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Once again it’s hard to breathe in the States, writes DN’s Karen Erickson

The message came from the children’s schools Wednesday morning: Code Red is in effect for air quality in the District of Columbia and all outdoor activities are cancelled. There will be no gymnasium and no excursions as long as the smoke of fire flows from Canada over the east coast of the United States.

A few hours later, the fog thickened in New York, shrouding landmarks like the Statue of Liberty and the Empire State Building in a yellow-red haze. The same phenomenon hit San Francisco during the great wildfires in California in September 2020: smoke scatters the blue light waves of the sun, and only yellow, red and orange light is allowed.

Then, three years ago, a pandemic and protests against police brutality rocked the United States.

The emergency surrounding covid-19 ended recently last month. Now we buy new mouthguards and search online for air filters and air purifiers.

Once Is it hard to breathe in the United States?

US media have reported that New York’s air quality is by far the worst in the city. Broadway producers have had to cancel outdoor shows as actors gasp for air. Here in Washington, Thursday morning air is rated as dangerous. National landmarks such as the White House and the Lincoln Memorial are blended into the gray and white haze. It smells like a campfire—from hundreds of wildfires and wildfires in the Canadian provinces of Quebec, Nova Scotia, and Ontario more than 100 miles to the north. Storm systems and low pressure to the north have caused smoke to fall over the North American continent. In the coming days, it is also expected to move westward, toward the Ohio River valleys, and down toward North and South Carolina in the American South.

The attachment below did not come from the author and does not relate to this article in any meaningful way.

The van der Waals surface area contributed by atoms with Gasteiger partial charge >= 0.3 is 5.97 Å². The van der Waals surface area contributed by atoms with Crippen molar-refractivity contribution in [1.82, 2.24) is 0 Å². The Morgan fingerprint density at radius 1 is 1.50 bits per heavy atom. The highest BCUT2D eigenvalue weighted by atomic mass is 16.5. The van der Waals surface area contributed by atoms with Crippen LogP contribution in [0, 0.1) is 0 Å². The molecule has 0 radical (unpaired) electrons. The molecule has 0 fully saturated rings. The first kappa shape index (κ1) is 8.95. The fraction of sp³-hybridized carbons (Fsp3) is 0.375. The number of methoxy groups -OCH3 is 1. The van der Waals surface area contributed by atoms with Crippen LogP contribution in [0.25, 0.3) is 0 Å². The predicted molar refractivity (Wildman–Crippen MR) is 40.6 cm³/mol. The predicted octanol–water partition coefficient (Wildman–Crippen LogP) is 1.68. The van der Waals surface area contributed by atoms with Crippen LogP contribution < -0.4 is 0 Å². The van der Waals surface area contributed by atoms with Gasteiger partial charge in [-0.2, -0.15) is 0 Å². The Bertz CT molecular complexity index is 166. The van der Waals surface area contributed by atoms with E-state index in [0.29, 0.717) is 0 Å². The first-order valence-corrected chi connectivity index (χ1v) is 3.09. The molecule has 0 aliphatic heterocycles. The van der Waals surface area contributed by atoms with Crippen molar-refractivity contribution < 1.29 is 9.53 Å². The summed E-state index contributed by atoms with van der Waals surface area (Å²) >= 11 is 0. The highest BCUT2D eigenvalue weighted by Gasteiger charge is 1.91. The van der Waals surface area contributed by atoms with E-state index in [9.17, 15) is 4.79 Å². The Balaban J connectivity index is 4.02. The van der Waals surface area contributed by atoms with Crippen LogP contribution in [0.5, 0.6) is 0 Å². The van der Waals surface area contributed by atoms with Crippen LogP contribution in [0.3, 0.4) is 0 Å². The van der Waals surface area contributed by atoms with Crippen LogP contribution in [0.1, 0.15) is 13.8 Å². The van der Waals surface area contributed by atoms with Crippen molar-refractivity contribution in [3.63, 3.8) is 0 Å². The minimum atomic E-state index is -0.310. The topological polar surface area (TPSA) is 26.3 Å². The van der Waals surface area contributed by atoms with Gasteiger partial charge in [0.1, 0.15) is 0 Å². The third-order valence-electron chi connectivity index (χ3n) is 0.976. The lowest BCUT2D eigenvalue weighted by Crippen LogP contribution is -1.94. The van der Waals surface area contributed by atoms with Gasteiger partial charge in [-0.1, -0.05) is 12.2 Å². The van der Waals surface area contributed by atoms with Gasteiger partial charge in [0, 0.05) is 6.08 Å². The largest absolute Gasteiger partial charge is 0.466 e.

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Severe air problems on the East Coast will likely improve by the end of the week, but fire season in Canada is just beginning.

I read the articles Where meteorologists and climate experts repeat the same phrases – that they have never seen anything like it and that everything is pretty much as scientists predicted. Fires are a natural part of ecosystems, but exploitation, the sensitive nature of fires, and mismanagement of forests have had widespread consequences in various parts of North America. Global warming is contributing to the problems, according to the researchers. Early summer in Canada was marked by record highs and dryness. When the spring rains fail, the forests in the north lose the lush greenery that could protect nature from fires.

Write a sentence that I have repeated many times before: There has always been severe weather in the United States. As a reporter, it is almost impossible to avoid writing about hurricanes, hurricanes, torrential rains, and droughts. Now our apartment complex is in the danger zone, but all is very quiet in the streets around our house.

This is nobody End of the world with lightning and thunder. The most dangerous are invisible and very small particles. It is they who can affect general health in the long run. Ask the people of Dhaka, Delhi, Jakarta, Doha, Peshawar, Mexico City and Johannesburg.

There are headlines when a western city like New York and a powerhouse like Washington are exposed. Obviously, Manhattans will have a hard time forgetting that June day when the sky looked like a yellow fire warning sign. Michael Bennett, a Colorado state senator ravaged by fires in the US interior, told CNN he hopes what happened will make politicians on the East Coast take action.

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Perhaps some of the thoughts of those in power are clear in the fog: For people in many parts of the world, this is everyday life.